Dressing for Success

We're into layering season, and with each passing year, our options get better. Once the domain of cotton and wool, space-age fabrics now fill our gear bag, keeping us dry, warm, and happy so we can forget the forecast.


Most of us, born under the gray skies of the Great Northwest, understand the importance of peelable layers to manage our comfort level as conditions change. The day may start below the freezing mark, but the morning sun gets steamy under a cloudless sky. Being able to adjust our fashion ensemble to match the changing conditions allows us to focus on fishing.


While there will always be room in your kit for that favorite wool base-layer, repurposing summer sun shirts under a cozy mid-layer adds protection for when you stop for lunch under the mid-day sun, plus they are comfortable. The same Solar-flex shirts that have become popular on Bonefish flats are now right at home under a midweight fleece providing a breathable layer that is soft against your skin. A mid-weight layer (we love the Simms Fleece Midlayer) that zips up to cover your neck keeps that chilly upriver wind at bay and allows for cooling ventilation with just a quick un-zip. Cover that with the ExStream Bicomp Hoody or your favorite puffy coat, and Jack Frost doesn't stand a chance. One advantage of the ExStream Bicomp is its design minimizes bulk under the waders, while still providing insulation up top. It's become a staff favorite.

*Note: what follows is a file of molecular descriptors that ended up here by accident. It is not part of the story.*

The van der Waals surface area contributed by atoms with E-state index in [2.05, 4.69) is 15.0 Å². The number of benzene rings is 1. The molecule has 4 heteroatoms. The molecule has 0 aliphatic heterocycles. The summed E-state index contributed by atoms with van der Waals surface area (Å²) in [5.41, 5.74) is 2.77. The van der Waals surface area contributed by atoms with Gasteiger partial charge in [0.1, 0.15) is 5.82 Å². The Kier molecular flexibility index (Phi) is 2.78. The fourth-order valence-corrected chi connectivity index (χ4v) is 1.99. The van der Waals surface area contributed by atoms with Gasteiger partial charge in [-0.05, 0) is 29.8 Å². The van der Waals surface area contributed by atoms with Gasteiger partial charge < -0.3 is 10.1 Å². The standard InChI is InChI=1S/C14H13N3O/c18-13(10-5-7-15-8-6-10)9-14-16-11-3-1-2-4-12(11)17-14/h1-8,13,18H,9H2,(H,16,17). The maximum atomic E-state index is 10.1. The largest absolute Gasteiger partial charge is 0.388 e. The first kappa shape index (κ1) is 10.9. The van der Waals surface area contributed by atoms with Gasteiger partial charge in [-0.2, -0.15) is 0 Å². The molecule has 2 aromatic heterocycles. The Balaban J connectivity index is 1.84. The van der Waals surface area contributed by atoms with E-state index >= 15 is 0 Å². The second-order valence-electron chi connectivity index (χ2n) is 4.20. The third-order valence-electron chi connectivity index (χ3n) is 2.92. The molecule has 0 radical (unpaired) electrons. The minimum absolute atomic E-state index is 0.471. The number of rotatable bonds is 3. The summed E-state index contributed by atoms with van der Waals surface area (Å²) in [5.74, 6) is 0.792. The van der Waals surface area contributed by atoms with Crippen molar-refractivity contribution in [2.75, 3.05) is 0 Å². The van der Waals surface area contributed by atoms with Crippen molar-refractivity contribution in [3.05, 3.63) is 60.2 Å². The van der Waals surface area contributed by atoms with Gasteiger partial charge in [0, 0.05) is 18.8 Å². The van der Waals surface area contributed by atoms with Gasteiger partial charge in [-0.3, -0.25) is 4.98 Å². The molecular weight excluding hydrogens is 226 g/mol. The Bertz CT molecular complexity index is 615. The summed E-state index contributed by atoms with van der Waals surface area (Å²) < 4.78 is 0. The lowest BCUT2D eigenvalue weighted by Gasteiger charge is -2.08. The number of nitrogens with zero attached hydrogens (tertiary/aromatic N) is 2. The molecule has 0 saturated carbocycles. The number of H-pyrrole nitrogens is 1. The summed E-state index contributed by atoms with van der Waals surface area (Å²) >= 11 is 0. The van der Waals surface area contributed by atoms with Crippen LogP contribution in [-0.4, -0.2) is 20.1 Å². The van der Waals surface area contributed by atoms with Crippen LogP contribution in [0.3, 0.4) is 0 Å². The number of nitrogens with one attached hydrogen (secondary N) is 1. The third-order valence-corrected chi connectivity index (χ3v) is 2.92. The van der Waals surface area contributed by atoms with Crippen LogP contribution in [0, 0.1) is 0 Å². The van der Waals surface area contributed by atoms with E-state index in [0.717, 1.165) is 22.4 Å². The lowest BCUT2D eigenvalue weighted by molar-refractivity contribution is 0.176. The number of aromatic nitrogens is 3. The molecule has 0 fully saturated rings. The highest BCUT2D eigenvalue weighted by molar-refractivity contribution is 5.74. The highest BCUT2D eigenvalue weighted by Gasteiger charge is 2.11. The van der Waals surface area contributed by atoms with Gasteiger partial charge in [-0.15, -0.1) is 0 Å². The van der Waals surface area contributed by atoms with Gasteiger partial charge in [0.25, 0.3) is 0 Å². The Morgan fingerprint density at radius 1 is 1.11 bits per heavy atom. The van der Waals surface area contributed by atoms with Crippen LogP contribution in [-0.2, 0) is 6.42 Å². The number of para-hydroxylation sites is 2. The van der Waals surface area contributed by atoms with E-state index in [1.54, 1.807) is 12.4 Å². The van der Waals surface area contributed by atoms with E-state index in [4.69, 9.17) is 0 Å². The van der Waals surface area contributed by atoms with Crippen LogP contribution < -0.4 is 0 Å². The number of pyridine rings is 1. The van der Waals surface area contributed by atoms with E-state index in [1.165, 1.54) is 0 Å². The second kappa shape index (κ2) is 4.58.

If clouds darken the sky and rain is in the forecast, don't forget your breathable rain shell. While Gore-Tex is the Royal Treatment crew's choice, other fabrics on the market are breathable, just not as breathable. All work best if the layer beneath helps move moisture out and away from your skin. A word to the wise, leave your cotton t-shirts at home or only bust them out at the end of the day for marshmallow time around the fire.


Below the waterline is where the big chill starts, and dressing for success is critical when talking under-wader wear. Wool socks and sock liners still rule the roost, pulling chilling moisture away from your feet, helping you avoid frozen toes. Adding a light wicking layer with a wading pant provides options as water temperatures drop. Under waders is no place for your skinny jeans. Cotton holds moisture and can lead to a bad case of hypothermia if you take a dunk. Fleece and wool will keep you warm, even when wet. Staying dry will keep you warmer.


Adding a toasty hat, gloves, and wool neck-gator top off the best-dressed angler when the leaves of fall let go and start floating downstream. That trendy trucker hat needs to take a day off or add a beanie to keep your head warm. While it may not work for everyone, keeping my head toasty keeps my hands and feet warm when ice forms in the guides. 


As mentioned, staying dry is the key to staying warm. Wading belts and staffs help prevent a winter dip that could prove serious. Having a dry bag filled with a change of clothes can save a fishing trip and maybe your life.


Joel La Follette
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